Imagine the first time you’re dropped in a hot zone is the first time your boots have really hit the ground. Your pulse is racing, there’s gunfire coming from in every direction, and you have seconds decide what to do and where to go. Sure, you’ve done some time in pre-deployment training, but most of your time was spent in the barracks, conceptualizing war using two-dimensional models. Nothing has really prepared you for this — but the Army is going to change that.
This high-tech helmet looks like something torn from the inside of Tony Stark’s Iron Man armor, or maybe the gunner bay of the Millennium Falcon, but don’t be fooled: The U.S. Navy’s latest gadget could revolutionize the way American warships engage the enemy — and it’s coming to bridges sooner than you may think.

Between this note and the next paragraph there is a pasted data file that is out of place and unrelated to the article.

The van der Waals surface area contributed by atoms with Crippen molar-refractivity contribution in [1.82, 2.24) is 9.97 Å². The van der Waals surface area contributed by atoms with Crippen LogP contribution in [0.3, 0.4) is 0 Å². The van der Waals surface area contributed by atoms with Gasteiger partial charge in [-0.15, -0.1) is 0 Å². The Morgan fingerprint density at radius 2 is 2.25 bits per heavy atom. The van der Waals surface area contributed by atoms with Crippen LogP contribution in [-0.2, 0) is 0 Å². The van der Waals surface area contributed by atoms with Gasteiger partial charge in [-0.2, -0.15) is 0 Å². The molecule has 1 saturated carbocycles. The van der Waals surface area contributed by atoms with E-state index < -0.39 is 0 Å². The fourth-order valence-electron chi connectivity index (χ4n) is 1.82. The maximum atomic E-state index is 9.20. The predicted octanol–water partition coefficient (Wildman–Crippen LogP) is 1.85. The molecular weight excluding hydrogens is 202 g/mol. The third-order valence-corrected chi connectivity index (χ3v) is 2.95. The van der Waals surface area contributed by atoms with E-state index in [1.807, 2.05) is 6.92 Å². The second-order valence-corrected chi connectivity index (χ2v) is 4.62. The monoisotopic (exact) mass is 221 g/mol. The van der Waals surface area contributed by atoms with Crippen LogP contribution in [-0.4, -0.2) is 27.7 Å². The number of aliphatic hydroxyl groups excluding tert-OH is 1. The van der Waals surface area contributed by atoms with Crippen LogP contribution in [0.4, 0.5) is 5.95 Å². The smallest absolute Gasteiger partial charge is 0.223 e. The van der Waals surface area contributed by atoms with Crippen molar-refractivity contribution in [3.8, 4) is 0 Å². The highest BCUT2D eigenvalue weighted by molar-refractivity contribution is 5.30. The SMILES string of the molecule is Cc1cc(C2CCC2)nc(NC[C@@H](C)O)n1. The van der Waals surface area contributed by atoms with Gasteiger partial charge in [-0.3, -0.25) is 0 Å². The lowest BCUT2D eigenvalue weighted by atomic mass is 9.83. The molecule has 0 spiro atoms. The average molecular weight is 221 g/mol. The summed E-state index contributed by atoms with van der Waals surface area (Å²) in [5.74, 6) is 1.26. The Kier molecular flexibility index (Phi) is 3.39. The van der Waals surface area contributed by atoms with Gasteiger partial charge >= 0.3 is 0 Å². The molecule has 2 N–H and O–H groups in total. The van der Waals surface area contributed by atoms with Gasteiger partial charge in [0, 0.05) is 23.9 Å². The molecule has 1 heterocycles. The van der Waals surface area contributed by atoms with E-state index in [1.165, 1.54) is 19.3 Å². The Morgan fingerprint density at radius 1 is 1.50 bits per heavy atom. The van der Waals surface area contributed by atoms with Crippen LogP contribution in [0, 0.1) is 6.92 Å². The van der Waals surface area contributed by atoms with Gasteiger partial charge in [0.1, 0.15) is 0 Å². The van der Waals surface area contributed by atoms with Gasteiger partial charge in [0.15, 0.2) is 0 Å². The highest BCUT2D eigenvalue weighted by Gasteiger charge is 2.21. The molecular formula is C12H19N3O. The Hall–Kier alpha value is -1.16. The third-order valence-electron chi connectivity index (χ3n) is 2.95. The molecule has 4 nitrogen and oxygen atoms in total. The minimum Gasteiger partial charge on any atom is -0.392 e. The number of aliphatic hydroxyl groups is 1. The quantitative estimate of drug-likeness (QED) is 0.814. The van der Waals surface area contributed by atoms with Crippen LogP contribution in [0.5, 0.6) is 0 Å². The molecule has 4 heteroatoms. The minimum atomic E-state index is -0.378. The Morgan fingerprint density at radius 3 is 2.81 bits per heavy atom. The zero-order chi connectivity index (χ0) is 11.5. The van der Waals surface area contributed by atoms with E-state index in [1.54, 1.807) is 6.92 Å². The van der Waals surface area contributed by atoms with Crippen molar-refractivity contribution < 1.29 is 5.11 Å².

The debate about whether or not video games improve your cognitive abilities is over. It turns out they can make you quicker and more decisive. And as a result, the military has begun testing and using virtual reality programs to train soldiers. And while you may think that video games or simulations don’t compare to actual field training, experts within the military community suggest that you’d be wrong.
There’s no doubt that Pokémon Go has become one of the most successful phone applications to date. Since its release, it has generated $2 million a day, and the time users have spent playing has even surpassed their time spent on Facebook.